Now, on to the topic:
Technology can add marginal value to the reading experience through availability, user customization, user asistance (dictionaries, reference links etc) and sheer efficiency.
But books, p- or e-, are a pretty basic product not unlike the classic construction tools: there is only so much "refinement" you can pile on to a hammer or an axe before it becomes something other than a hammer or an axe.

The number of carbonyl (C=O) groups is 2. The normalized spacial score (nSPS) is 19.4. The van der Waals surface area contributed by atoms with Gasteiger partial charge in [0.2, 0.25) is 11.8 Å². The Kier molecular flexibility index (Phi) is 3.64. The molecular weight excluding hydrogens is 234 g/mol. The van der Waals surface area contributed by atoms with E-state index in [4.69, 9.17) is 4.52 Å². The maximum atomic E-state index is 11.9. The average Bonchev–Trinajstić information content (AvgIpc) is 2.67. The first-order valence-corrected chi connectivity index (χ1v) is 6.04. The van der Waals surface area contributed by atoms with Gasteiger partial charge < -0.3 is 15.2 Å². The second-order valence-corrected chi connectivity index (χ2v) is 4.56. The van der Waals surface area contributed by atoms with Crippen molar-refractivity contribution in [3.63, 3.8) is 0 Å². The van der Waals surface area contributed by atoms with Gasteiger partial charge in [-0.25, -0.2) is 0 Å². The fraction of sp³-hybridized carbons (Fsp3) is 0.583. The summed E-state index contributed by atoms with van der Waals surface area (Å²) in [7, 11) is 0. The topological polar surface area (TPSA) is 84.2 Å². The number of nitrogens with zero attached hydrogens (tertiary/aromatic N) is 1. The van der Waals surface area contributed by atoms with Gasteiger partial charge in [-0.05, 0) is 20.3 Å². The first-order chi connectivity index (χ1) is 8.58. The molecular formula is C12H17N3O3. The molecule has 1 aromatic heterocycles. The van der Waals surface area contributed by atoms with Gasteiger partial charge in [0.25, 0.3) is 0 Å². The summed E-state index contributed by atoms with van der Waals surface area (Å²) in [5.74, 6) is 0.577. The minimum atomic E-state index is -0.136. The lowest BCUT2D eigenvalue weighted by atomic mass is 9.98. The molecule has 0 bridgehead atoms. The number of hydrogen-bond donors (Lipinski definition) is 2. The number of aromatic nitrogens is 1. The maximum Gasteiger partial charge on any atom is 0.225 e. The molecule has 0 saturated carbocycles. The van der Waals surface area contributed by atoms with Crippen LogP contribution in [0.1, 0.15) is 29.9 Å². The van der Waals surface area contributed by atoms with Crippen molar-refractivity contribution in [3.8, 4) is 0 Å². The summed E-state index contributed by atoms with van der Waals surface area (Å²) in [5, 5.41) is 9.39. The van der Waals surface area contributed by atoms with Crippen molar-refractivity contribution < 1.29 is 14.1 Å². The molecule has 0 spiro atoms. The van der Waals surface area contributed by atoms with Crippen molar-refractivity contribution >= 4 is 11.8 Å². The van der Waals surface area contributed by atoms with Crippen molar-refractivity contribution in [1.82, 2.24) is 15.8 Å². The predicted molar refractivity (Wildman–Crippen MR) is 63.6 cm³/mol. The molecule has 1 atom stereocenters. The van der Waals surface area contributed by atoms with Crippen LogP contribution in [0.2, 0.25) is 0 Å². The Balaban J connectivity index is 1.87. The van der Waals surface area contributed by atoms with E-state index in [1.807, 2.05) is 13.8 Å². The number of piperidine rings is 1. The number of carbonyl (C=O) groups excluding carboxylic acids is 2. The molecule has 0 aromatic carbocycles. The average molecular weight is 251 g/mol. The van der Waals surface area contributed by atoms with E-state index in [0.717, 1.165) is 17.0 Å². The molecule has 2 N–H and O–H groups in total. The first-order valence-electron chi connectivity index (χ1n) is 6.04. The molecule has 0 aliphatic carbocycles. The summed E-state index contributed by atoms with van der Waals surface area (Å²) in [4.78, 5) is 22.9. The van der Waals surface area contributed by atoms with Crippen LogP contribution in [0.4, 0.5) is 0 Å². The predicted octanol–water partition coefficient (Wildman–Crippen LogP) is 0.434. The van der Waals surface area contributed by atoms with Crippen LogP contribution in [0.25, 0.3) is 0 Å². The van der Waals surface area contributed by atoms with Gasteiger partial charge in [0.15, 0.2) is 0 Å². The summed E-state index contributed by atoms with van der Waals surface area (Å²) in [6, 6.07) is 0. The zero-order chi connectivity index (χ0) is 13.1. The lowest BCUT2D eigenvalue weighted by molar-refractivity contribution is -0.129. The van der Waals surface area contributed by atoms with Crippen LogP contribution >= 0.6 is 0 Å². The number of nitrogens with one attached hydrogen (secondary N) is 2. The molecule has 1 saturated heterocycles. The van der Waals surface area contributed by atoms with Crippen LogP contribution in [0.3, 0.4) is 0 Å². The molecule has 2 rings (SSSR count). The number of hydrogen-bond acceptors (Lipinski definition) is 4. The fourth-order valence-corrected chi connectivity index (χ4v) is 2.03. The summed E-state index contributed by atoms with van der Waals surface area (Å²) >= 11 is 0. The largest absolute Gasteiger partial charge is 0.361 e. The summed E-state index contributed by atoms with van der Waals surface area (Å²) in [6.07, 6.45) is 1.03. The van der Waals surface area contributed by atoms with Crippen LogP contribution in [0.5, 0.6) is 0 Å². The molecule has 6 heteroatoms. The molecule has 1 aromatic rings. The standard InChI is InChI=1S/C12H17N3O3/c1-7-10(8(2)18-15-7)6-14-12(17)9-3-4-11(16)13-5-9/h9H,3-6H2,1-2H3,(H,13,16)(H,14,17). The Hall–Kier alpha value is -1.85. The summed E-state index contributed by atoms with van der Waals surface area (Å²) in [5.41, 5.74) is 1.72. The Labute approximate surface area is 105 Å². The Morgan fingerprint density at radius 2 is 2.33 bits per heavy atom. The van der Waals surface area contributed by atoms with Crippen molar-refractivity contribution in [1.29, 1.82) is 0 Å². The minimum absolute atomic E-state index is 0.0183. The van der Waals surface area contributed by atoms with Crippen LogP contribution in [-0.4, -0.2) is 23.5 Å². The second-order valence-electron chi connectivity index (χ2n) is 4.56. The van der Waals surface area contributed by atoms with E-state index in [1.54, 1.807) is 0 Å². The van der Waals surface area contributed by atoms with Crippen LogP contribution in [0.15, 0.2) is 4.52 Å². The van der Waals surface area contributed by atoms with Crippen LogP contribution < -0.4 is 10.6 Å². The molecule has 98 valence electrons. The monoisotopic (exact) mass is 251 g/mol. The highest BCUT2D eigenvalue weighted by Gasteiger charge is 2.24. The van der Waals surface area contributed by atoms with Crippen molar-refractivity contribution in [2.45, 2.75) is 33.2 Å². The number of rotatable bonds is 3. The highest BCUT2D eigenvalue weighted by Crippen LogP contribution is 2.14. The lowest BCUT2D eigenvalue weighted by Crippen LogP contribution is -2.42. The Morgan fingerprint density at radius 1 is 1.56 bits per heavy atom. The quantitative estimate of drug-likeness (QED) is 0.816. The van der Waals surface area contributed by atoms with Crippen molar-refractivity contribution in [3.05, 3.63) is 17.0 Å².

The reading experience itself is pretty fundamental: eyes meet words on a surface. Much effort is being expended exploring the bounds of what current or near-term technology can do for reading. But a lot of the efforts being tried to "evolve" reading are simply creating new derivative products that might be useful and worthy but that aren't really books. And a lot of the experiences they facilitate aren't really reading, though reading may be involved.
"There be dragons" out there.